The N2 adsorption isotherms (Fig. 6) show that the HCNFs produced from the inward coaxial nozzle and normal coaxial nozzle systems have a typical type-I pattern (monolayer adsorption) which indicates the presence of micropores. While the HCNFs produced from the outward coaxial nozzle and the CNFs produced from a single nozzle exhibit a type-IV isotherm (monolayer followed by multilayer adsorption), which indicates the presence of not only the micropores but also mesoporous structures . From the results as shown in Fig. 6, the outward coaxial nozzle system can produce the HCNFs with highest N2 adsorbed volume (almost twice of the single nozzle). The BET surface area, total pore volume and average pore diameter of the HCNFs and CNFs are summarized in Table 3. From the table, the hollow morphology and porosity of both inside and outside of the walls of the HCNFs were effected to the specific surface area and pore volume of the samples. Therefore, all HCNFs samples show much larger specific surface area as compared to that of the normal CNFs. The HCNFs produced from the outward coaxial nozzle reveal the largest surface area of 278.56 m2 g−1, which is 1.69 times larger than that of the CNFs from single nozzle electrospinning. This value is also larger than those of the hollow carbon nanofibers fabricated by the same bi-component system of PMMA and PAN reported previously .
Figure 7 shows the XRD patterns of the HCNFs from the three types of coaxial nozzle and CNFs from single nozzle electrospinning. The structural features derived from XRD peaks and Raman spectrum of the samples are summarized in Table 4. From the results, the C(002) peaks were observed at 2θ around 24–26° indicate graphitic ordered structure of carbon. All samples show very board C(002) peak as well as large interlayer distance (c/2) than graphitic carbon (0.335 nm) and turbostratic carbon (0.344 nm) . This suggested that the HCNFs and CNFs from the present work can be classified as amorphous carbon with quite low crystallinity. However, this enlarged interlayer distance of the carbon nanofibers was suitable with some applications such as anode material for sodium-ion batteries  since it provides high initial Coulombic efficiency, excellent rate capability, and stable cyclability.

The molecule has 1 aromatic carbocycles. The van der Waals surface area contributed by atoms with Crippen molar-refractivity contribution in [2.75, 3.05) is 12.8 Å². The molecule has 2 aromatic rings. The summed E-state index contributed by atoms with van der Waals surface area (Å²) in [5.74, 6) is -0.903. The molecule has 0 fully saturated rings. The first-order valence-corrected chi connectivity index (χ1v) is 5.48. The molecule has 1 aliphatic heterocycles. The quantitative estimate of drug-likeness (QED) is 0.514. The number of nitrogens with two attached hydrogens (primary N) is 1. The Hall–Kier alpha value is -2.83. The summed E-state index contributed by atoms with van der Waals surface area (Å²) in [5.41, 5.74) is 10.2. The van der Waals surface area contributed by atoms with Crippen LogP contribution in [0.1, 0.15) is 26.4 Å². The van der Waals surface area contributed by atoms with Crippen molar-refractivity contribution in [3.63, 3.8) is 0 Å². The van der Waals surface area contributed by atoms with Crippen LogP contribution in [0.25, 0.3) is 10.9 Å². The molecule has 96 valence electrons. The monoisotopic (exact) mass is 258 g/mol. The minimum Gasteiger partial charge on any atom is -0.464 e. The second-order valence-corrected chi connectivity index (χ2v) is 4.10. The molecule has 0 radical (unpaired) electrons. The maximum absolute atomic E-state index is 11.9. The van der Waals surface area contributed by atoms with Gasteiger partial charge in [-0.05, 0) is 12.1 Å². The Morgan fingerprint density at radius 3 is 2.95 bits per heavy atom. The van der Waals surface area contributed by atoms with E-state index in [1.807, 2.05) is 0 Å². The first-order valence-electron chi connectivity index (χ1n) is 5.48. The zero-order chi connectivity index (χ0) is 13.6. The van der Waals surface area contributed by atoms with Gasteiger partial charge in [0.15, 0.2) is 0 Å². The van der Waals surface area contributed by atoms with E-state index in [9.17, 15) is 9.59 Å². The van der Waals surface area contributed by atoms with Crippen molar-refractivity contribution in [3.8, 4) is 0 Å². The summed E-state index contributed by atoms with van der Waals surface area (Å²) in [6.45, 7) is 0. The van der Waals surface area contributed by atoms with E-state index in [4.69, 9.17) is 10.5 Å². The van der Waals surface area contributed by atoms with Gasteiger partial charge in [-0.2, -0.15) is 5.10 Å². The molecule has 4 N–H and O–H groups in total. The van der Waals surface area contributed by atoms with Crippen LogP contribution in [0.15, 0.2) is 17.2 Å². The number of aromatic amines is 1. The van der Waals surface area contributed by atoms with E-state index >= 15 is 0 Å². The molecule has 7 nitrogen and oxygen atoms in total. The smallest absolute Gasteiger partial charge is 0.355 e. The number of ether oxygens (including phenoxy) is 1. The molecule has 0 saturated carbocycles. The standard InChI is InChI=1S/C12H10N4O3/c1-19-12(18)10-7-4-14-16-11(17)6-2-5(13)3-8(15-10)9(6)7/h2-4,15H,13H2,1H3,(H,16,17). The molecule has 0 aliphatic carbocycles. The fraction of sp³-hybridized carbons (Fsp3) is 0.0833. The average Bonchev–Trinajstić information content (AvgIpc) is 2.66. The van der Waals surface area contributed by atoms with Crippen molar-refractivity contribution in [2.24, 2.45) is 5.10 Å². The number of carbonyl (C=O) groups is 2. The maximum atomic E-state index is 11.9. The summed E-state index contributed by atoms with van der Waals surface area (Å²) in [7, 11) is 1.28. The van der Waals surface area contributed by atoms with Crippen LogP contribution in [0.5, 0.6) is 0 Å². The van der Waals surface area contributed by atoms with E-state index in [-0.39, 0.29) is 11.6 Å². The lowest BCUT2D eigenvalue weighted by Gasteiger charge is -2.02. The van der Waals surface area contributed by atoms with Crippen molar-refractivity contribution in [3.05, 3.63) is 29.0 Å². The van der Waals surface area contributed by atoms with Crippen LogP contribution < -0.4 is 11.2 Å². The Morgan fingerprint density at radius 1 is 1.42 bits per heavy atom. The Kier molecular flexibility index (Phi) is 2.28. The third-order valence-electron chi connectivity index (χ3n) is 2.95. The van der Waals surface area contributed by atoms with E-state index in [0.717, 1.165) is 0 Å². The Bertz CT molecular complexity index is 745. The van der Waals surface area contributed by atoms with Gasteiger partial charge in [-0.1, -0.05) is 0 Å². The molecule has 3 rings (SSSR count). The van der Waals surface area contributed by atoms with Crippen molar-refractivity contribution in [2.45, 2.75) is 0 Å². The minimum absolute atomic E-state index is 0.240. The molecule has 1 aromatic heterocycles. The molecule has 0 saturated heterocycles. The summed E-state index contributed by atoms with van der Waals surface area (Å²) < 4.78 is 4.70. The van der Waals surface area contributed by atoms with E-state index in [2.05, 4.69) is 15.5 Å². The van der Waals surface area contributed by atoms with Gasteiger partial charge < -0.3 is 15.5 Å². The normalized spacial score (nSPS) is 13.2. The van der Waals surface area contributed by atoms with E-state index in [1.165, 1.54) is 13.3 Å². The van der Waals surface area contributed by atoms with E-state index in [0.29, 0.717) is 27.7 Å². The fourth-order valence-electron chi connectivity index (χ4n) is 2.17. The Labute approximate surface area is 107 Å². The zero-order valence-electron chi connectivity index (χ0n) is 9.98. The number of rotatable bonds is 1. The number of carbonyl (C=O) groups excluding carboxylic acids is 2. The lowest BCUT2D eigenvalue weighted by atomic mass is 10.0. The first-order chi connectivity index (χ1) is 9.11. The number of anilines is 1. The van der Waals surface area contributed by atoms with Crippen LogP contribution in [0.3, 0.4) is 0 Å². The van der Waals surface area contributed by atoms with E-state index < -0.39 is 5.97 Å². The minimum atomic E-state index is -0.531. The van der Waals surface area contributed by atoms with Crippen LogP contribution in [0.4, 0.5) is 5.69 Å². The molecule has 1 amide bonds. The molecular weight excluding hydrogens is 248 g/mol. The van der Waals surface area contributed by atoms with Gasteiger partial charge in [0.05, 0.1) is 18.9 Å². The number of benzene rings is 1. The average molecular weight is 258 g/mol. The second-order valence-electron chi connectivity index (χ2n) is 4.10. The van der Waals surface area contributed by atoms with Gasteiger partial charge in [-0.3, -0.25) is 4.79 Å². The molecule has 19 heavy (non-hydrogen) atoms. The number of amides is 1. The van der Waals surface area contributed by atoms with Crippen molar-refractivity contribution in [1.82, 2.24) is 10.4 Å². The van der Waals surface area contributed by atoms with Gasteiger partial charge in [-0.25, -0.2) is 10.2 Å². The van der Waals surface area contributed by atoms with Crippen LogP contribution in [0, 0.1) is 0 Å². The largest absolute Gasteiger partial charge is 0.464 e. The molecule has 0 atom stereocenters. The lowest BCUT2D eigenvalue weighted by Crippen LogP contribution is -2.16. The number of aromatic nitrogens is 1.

Among all samples, the HCNFs from normal coaxial nozzle show the higher C(002) peak intensity, 2.11 and 1.21 times than that of the HCNFs from inward and outward coaxial nozzle, respectively. The increase of C(002) peak intensity of the HCNFs from normal coaxial nozzle suggests the better orientation of the graphitic plane as compared to the HCNFs from inward and outward coaxial nozzle. Decrease of C(002) peak broadening (FWHM) is reflected by the decrease of I d /I g ratio and the increase in crystallite size (both L c and L a ). Increase of the graphitization degree and crystallite size of the HCNFs from normal coaxial nozzle may arise from the smoother flow of both core and shell polymer solutions, which were pulled out from the same comparative levels of nozzle-end configuration.
The electrical conductivity of the obtained HCNFs and CNFs are shown in Table 5. Comparison with the CNFs from single nozzle electrospinning, all HCNFs samples show relatively lower electrical conductivity. Differences of the thickness among the prepared samples may have affected each of the electrical conductivities. Considering the conductance values, the HCNFs produced from the outward coaxial nozzle also show a much higher value than the CNFs produced from the single nozzle.
Among the hollow nanofibers, the HCNFs produced from the outward and normal coaxial nozzle show higher electrical conductivity (675 and 648 S m−1, respectively) almost two orders of magnitude than that of the HCNFs produced from the inward coaxial nozzle system (376 S m−1). The high electrical conductivity of the HCNFs produced from the outward and normal coaxial nozzle may be ascribed to different reasons. For the HCNFs produced from the outward coaxial nozzle, the major contribution is its high specific surface area to volume ratio (Fig. 6 and Table 3). The hollow morphology and large amount of mesoporous and microporous structure on both inside and outside of the walls play an important role to increase the electrical conductivity [7, 8, 11]. Whereas in case of the normal coaxial nozzle, a high electrical conductivity of the HNCFs may result from a well-ordered structure with a higher graphitization degree [12, 17, 41]. The conductivity of the HNCFs and CNFs from the present work (between 370 and 1100 S m−1) are quite lower as compared to the previously reported results. For examples, Sebastian et al.  reported the conductivity of the carbon nanofibers ranged between 470 and 4100 S m−1. The higher electrical conductivity is mainly influenced by its higher orientation of the graphitic planes, which they suggested to be increased by an increment of synthesis temperature of the carbon nanofibers. The great effect of graphitic plane orientation also reported by Maita et al.  that the conductivity value of the composite nanofibers were increased almost two orders of magnitude by an increase of the degree of graphitization (I g/I d). Based on the abovementioned facts, we can imply that an increase of the electrical conductivity comes from the mixed contribution of the graphitic plane orientation and the surface area or the porosity of the HCNFs.